Occupational safety and health
In Austria, occupational safety and health is understood as the protection of the lives and the health of employees in the workplace. The basic idea behind this concept is the protection of persons who are in a situation in which they are financially dependent on their employer.
Like in many other European countries occupational safety and health law is based on directives of the European Union.
In the following section you can find basic information on occupational safety and health in Austria, such as information on concerned parties and legislation as well as other issues relevant for employers, employees and other persons who plan to operate in Austria.
OSH in Austria
Occupational health and safety has a long tradition in Austria. In the mid-19th century the first legislative provisions were created which formed the foundations for the legislation on occupational safety and health. In 1883 the Trades Inspectorate was established as a supervisory authority. At the same time, occupational health surveillance and safety technologies were developed, as well as the social insurance system with its tasks in the fields of prevention, treatment and rehabilitation.
In this way, the country already had a well-developed occupational safety and health system when it became a member of the European Union in 1995. However, accession to the EU led to the systematic further development of new concepts and many regulations.
In Austria, occupational safety and health is understood as the protection of the lives and the health of employees in the workplace. The basic idea behind this concept is the protection of persons who are in a situation in which they are financially dependent on their employer. The self-employed are therefore not generally covered by the regulations on occupational safety and health.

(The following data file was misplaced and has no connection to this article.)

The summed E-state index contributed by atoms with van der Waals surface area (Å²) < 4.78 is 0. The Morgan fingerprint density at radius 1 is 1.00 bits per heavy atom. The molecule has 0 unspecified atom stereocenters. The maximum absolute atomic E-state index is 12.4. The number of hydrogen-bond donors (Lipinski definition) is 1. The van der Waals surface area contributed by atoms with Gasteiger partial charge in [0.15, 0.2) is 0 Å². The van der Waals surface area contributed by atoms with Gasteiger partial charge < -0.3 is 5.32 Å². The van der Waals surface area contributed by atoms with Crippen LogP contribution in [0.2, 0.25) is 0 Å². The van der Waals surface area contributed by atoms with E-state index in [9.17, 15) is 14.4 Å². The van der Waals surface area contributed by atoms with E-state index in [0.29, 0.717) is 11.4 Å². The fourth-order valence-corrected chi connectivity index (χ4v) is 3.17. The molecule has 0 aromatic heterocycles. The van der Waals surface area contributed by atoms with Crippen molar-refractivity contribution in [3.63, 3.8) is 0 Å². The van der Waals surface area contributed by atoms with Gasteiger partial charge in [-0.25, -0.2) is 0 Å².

Regulations on working hours, the adherence to driving times and the working conditions of pregnant women and young persons also form part of occupational safety and health. Labour law issues such as employment contracts, collective agreements or matters of social insurance law are, however, a separate field. Combating wage and social dumping is therefore not the task of occupational safety and health.
Attempts are being made to resolve old and new challenges in occupational safety and health by more intensive networking between the different actors in the field. Alongside the statutory obligation for the authorities and the social insurance system to work together, or the compulsory regular consultations with the social partners, voluntary cooperation has also been strengthened. Since 2007 there have been multi-annual national occupational safety and health strategies in which all national actors are represented. The themes are above all the prevention of accidents at work, work-related illnesses, the assessment of risks, raising awareness for safety and health at work, and initial and further training in occupational safety and health.
"who is who" in Occupational Safety and Health (leaflet) (pdf-1035 kB)